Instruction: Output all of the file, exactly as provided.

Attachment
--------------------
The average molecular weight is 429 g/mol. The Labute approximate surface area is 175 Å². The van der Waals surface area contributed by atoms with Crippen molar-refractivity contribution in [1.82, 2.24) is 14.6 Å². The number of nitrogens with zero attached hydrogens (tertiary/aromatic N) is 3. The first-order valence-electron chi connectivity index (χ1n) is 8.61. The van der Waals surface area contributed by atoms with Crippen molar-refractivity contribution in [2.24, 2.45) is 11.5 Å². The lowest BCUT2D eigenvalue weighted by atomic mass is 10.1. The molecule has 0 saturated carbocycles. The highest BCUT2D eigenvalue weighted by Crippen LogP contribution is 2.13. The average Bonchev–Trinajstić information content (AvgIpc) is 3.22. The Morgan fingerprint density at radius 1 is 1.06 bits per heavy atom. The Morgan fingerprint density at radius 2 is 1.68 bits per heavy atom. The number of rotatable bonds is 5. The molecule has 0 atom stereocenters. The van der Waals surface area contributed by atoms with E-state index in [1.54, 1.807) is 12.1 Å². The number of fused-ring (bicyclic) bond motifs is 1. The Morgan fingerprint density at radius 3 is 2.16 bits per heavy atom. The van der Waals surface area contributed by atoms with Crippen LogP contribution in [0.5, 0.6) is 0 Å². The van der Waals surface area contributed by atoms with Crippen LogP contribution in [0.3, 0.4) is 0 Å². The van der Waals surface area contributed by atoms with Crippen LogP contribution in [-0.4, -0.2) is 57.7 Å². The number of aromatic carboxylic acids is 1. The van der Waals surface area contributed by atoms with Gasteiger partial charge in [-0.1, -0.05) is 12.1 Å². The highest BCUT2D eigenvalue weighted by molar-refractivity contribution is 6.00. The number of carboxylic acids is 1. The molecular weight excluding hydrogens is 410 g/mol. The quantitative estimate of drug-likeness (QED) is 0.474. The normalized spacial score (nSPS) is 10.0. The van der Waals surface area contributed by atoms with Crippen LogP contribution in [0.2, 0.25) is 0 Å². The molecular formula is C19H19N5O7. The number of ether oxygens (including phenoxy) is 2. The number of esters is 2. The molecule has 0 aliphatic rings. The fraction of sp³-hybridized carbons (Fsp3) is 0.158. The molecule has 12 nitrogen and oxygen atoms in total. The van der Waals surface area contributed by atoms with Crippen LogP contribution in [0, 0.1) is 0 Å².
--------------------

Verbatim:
The average molecular weight is 429 g/mol. The Labute approximate surface area is 175 Å². The van der Waals surface area contributed by atoms with Crippen molar-refractivity contribution in [1.82, 2.24) is 14.6 Å². The number of nitrogens with zero attached hydrogens (tertiary/aromatic N) is 3. The first-order valence-electron chi connectivity index (χ1n) is 8.61. The van der Waals surface area contributed by atoms with Crippen molar-refractivity contribution in [2.24, 2.45) is 11.5 Å². The lowest BCUT2D eigenvalue weighted by atomic mass is 10.1. The molecule has 0 saturated carbocycles. The highest BCUT2D eigenvalue weighted by Crippen LogP contribution is 2.13. The average Bonchev–Trinajstić information content (AvgIpc) is 3.22. The Morgan fingerprint density at radius 1 is 1.06 bits per heavy atom. The Morgan fingerprint density at radius 2 is 1.68 bits per heavy atom. The number of rotatable bonds is 5. The molecule has 0 atom stereocenters. The van der Waals surface area contributed by atoms with E-state index in [1.54, 1.807) is 12.1 Å². The number of fused-ring (bicyclic) bond motifs is 1. The Morgan fingerprint density at radius 3 is 2.16 bits per heavy atom. The van der Waals surface area contributed by atoms with Crippen LogP contribution in [0.5, 0.6) is 0 Å². The van der Waals surface area contributed by atoms with Crippen LogP contribution in [0.3, 0.4) is 0 Å². The van der Waals surface area contributed by atoms with Crippen LogP contribution in [-0.4, -0.2) is 57.7 Å². The number of aromatic carboxylic acids is 1. The van der Waals surface area contributed by atoms with Gasteiger partial charge in [-0.1, -0.05) is 12.1 Å². The highest BCUT2D eigenvalue weighted by molar-refractivity contribution is 6.00. The number of carboxylic acids is 1. The molecular weight excluding hydrogens is 410 g/mol. The quantitative estimate of drug-likeness (QED) is 0.474. The normalized spacial score (nSPS) is 10.0. The van der Waals surface area contributed by atoms with Crippen LogP contribution in [0.2, 0.25) is 0 Å². The molecular formula is C19H19N5O7. The number of ether oxygens (including phenoxy) is 2. The number of esters is 2. The molecule has 0 aliphatic rings. The fraction of sp³-hybridized carbons (Fsp3) is 0.158. The molecule has 12 nitrogen and oxygen atoms in total. The van der Waals surface area contributed by atoms with Crippen LogP contribution in [0, 0.1) is 0 Å².